While the Brandts were taking classes, Gabriel was spending his infancy bouncing between different caregivers on the Oregon Coast while his mother used methamphetamine. By the time authorities caught up with her and filed drug possession charges, the boy was 4 months old. With his father out of the picture - he's spent five of the past seven years in prison for drug charges and for two counts of felony attempted rape - it was up to Gabriel's mom to complete drug treatment programs and prove she was fit to raise him.
That didn't happen. Six months after social workers dropped Gabriel off at the Brandts' house with little more than a diaper bag that had an open bottle of Jack Daniel's whiskey inside, Allred dropped out of the program and disappeared. That set in motion the process to terminate her parental rights - a lengthy process because the woman couldn't be located.
Meanwhile, social workers sought out other blood relatives, citing a state policy that favors kinship in adoption placement.
Valiente-Martinez refused to provide information about his relatives. Until last summer.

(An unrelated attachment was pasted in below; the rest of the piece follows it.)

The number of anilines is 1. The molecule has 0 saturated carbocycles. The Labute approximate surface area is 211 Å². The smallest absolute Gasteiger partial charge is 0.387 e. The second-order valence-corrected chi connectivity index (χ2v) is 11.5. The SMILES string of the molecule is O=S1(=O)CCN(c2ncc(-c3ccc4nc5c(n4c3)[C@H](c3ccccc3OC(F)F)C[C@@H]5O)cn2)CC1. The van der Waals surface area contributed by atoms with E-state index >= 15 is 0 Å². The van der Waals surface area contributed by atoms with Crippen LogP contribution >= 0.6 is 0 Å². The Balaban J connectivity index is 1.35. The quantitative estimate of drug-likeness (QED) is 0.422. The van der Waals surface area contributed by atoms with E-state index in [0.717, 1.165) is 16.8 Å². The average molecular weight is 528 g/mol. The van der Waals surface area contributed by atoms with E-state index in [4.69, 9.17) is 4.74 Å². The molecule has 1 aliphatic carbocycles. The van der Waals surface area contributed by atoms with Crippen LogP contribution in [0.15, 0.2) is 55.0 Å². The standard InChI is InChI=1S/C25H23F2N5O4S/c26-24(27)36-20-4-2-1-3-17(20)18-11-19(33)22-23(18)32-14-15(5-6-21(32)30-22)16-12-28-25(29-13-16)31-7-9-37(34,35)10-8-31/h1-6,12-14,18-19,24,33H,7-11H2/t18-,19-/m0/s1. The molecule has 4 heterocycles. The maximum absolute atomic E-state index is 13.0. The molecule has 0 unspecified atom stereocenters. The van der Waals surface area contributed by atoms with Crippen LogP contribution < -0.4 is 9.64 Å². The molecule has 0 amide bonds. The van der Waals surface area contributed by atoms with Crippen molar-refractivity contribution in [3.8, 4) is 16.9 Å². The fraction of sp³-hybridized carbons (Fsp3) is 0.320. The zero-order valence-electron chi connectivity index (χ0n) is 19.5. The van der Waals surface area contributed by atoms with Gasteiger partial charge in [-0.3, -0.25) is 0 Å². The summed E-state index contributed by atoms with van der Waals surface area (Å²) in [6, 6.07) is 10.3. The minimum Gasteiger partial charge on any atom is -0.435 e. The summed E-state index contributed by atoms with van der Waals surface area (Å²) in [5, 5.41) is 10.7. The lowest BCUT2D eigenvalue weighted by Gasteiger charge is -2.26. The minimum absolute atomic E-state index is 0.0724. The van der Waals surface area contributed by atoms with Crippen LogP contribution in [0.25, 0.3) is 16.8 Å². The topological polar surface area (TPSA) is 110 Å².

From his prison cell, Valiente-Martinez notified authorities that his mother lived in a suburb of Mexico City and was interested in adopting Gabriel, whom she hadn't known existed until her son contacted her. The state convened a three-person adoption committee to consider both options. In September, the committee voted 2-to-1 to send the boy to Mexico, arguing he'd be better off with family. The grandmother, who doesn't speak English, has raised three other children, all of whom are successful. Roberto Valiente-Martinez was a "black sheep," said Ann Snyder, spokeswoman for the Department of Human Services.
"Think about what your family offers you," Snyder said. "Family history, a sense of belonging that includes knowledge of character traits, possible health issues. You are exposed to extended relatives. You have a web around you that offers you a great deal of emotional support and security. A family provides those things."
The Brandts were heartbroken, and quickly appealed the decision. A second committee made the same recommendation, this time unanimously. The boy could leave the country in a matter of weeks.
"Of course Gabriel doesn't know the implications, or he'd be screaming all the time," Angela Brandt said. "There's no way he could face going to strangers and not be totally devastated."